Last of the Monster Kids

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Friday, April 7, 2017

NO ENCORES: The Gong Show Movie (1980)

1. The Gong Show Movie (1980)
Director: Chuck Barris

When Chuck Barris died last month, I was genuinely sad. I've long been fascinated by Barris' career. He had aspirations of being a respected artist. Yet his biggest claim to fame was as host of a program considered by some to be the worst television show ever made. Even then, “The Gong Show” was better than its reputation suggested. It was both a celebration/condemnation of dumb-asses doing dumb-ass shit and a subversive upheaval of seventies television conventions. Barris himself had mixed feelings about the show, which manifested in his novels and (total bullshit but fascinating) autobiography. This inner conflict also motivated Harris to write, direct, produce and star in “The Gong Show Movie.” The film flopped hard at the box office and wouldn't receive a home media release until 35 years later. Unsurprisingly, it would be Chuckie Baby's sole foray into film making.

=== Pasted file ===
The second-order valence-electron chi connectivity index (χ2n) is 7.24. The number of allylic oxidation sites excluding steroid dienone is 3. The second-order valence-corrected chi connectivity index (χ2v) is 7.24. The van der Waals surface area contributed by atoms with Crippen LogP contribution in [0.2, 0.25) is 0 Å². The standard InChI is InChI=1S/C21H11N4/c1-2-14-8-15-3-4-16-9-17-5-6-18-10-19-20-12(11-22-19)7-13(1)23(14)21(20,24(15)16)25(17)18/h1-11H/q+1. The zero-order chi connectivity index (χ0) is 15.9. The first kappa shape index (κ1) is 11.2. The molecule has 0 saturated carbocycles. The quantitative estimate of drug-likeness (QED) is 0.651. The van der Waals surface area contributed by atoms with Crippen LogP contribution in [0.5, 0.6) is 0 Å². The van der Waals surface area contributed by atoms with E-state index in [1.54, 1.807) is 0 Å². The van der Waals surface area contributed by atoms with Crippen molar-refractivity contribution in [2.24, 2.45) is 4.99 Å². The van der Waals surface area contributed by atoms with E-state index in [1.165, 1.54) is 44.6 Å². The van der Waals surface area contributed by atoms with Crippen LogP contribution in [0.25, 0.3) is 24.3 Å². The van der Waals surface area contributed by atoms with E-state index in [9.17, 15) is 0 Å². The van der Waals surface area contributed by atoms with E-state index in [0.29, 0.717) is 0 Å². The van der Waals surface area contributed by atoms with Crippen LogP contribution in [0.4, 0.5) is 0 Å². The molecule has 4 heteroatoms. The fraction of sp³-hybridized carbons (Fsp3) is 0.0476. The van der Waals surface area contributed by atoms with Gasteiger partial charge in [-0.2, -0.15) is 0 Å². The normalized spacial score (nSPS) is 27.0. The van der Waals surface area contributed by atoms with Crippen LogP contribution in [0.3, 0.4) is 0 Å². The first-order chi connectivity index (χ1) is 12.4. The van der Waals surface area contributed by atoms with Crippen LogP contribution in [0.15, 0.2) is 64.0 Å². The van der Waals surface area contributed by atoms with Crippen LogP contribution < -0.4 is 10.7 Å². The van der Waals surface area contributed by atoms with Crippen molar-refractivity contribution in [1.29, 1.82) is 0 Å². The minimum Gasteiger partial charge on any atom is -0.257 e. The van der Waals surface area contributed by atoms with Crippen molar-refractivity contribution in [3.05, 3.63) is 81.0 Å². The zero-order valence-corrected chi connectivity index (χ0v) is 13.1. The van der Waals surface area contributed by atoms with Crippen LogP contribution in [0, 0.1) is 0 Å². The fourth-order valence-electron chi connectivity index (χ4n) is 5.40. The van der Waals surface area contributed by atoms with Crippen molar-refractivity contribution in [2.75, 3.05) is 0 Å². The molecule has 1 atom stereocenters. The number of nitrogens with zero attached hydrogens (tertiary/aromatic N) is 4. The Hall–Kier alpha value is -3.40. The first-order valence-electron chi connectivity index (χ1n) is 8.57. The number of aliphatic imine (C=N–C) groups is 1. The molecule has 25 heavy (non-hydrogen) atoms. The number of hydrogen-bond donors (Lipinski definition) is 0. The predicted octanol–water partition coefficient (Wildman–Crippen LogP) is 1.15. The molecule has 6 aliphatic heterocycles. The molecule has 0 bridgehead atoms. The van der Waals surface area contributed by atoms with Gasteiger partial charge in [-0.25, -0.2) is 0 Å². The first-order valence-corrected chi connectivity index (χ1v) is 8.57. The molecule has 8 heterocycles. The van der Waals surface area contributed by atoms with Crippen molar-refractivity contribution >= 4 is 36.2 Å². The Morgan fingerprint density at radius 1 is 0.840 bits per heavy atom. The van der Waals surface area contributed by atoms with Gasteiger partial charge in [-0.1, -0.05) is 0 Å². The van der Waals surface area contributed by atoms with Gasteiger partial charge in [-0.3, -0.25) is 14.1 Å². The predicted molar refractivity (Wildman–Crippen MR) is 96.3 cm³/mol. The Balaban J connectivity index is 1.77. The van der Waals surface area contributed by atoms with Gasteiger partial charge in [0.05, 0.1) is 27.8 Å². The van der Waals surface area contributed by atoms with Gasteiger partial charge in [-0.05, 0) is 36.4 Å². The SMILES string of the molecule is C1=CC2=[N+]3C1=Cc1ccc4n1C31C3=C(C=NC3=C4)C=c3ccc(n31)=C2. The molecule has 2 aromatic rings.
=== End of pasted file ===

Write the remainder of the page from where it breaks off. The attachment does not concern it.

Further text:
“The Gong Show Movie” is another highly fictionalized autobiographical work from Chuck Barris. The film follows a week in Barris' life. It concerns his struggles with running the Gong Show, as the censors are constantly breathing down his neck and networks threaten to cancel the series. His hosting duties have brought him fame but now people won't leave him alone, as folks constantly pester him for auditions. He also receives negative attention, as some people hate him. He has doubts about running a show based around people humiliating themselves. All of this is putting pressure on his romantic relationship with a pretty redhead. Soon enough, Chuckie Baby is heading towards a mental breakdown.

Due to its general unavailability, I read a lot about “The Gong Show Movie” before I ever got a chance to actually see it. From what I read about the movie, and what I knew about Barris' writing, “The Gong Show Movie” sounded like a weird mix of hacky shtick and existential despair. Which is not inaccurate but also makes the movie sound more interesting than it really is. “The Gong Show Movie” does concern Barris' deeply conflicted feelings about his celebrity status and his most famous program. Yet it never dives deep into that misery. It doesn't explore the deal with the devil Barris made, getting famous by making a stage for people to humiliate themselves. Instead, “The Gong Show Movie” floats just above these feelings. The tone is kept goofy and light. The result is not a film that springs between different tones, like I expected. Instead, it's a movie that handles a serious topic in a deeply inappropriate manner.